I’ve been doing a lot of tinkering recently. Endless iterations of death-dealing drones, flying factories, huge robotic worms and automated weapon platforms – I’ve lost count of all my experiments in destruction. Nimbatus’ drone editor is a complex, liberating tool where patient engineers can craft a bewildering array of exotic, inventive machines. Then a giant snake blows them up.
When my massive artillery drone – the better part of an hour of work – was smashed to bits in less than a minute, I was less than chuffed. It was bristling with missile launchers and surrounded by shields, but it got stuck on a barely-visible piece of scenery and then blown up by the aforementioned scaley menace, who, it turns out, is invincible. I’ve become well acquainted with these setbacks, watching my glorious drones suffer inglorious ends, but I keep finding myself back in the workshop, slapping on new components and trying to figure out how the heck logic gates work.
Above is the full extent of the logic tutorial, and the only in-game explanation for its most complicated system. It tells you to make an automated drone rather than teaching you, then doesn’t even mention the multitude of gates, spitters and switches that you’ll need to use to make anything more advanced.
From the moment I set foot in the procedural galaxy, I was winging it. Each galaxy is made up of several solar systems, and within them several worlds, each with its own gravity, air resistance and risk factor. The planets all have an associated objective, and by completing them you can unlock new systems and galaxies. My first job was destroying alien bug nests.
My very first drone was so flimsy it just fell apart, while the next few were all destroyed while fighting bugs. I’d go back to the drawing board and make improvements, but then new problems would appear. Every new part increased its mass, and often its energy and fuel consumption. Its size and weight also changed how it moved, so with each new version, I had to learn to pilot it all over again.
I started out with little fighters, but since then I’ve graduated to giant bomb factories, drone motherships and serpentine mining drills. Some hovered over planets, bombarding them from a distance; others tunneled through planets, their lasers and drills chewing through rock. In a lot of cases, I’ve relied on designs from the Steam Workshop for their foundations, and I would have been absolutely lost without all these much smarter drone engineers.
I haven’t really enjoyed piloting any of them. For all the fine control that I have, letting me place thrusters anywhere, choose individual keybindings, group them together and even automate them, actually flying them is a fiddly trial. The ships aren’t to blame; they’re the victim of Nimbatus’ stubborn, fixed camera and the game’s penchant for trapping drones on tiny parts of the destructible environment. Nimbatus encourages engineers to build big, but these obstacles are only exacerbated by larger drones.
So far I’ve only come across a few types of missions, and none of them seem particularly worthy of a drone that can, let us not forget, destroy whole worlds. The transmitter mission sends you off to find and destroy a transmitter that’s sitting in plain sight. It takes about 30 seconds to explore the entire surface, and less to blow up the transmitter, so you’ll be done in less than a minute. This is actually the best mission. Another mission tasks you with destroying snake eggs, but you’re also being hunted by a giant, indestructible snake that can show up anywhere on the planet and takes up the entire screen. It’s not great!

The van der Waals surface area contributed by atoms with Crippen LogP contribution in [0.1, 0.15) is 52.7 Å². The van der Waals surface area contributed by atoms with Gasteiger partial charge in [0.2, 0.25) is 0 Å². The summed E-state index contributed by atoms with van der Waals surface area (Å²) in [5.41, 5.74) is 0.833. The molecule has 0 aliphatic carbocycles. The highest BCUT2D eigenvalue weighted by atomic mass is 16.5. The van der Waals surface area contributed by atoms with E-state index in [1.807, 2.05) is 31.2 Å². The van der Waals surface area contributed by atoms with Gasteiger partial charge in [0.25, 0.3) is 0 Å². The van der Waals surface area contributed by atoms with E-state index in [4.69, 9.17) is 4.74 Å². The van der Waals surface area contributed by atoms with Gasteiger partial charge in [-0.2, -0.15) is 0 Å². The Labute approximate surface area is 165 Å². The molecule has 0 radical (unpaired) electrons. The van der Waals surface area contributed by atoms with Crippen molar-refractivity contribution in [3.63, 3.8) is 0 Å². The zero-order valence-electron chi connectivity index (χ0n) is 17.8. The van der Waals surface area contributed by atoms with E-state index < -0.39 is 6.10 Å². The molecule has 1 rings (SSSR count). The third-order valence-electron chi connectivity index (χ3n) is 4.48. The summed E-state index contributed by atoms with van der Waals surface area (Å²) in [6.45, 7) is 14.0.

The actual objectives are so unimportant and disconnected from the rest of the game that each planet might as well just be an aimless sandbox. They’re really just testbeds for new drones, and being forced to painstakingly pick up barrels full of chemicals or run away from an angry snake just gets in the way. They’ve become the thing I begrudgingly do when I want to put a drone through its paces or mine for resources.
Nimbatus glosses over it a bit, but gathering resources is integral to drone construction. Every world has resources that you can mine, and when you leave the world, you can turn your bounty into new and upgraded weapons. That’s how you get access to homing missiles, split lasers, reflective bullets and all sorts of tricks, though I’ve only been able to find enough resources to give my existing weapons a bit of a boost.
Missions are chores, then, but the absence of time limits means its possible to just flit around, experimenting with new builds, scouring the planet for resources and getting into random fights. And they end so quickly, there’s barely any time to miss the comforts of the drone workshop.
I’m much more interested in the Sumo mode, which pits drones against each other in gladiatorial combat. Alas, only automated drones can compete, and my automated drones are shit. It’s a weird barrier, but there’s always the option of downloading yet another drone from the Steam Workshop. If there was some structure to it, with proper leagues and tournaments, and maybe a manual version, then it could be enough to hang a game on. That’s what we really want to see: robots fighting for our amusement. We could probably get Dara Ó Briain to commentate.
Until then, I think I’ll be hanging up the welding goggles. The construction tools are brilliant, and only occasionally finicky, but there’s just no forward momentum. Ostensibly, I need to keep unlocking new systems, but there’s no story, rewards or challenge driving it. I’ve got to move onto the next system just because. But not today! I’m taking a stand against tyranny and putting my journey on hold.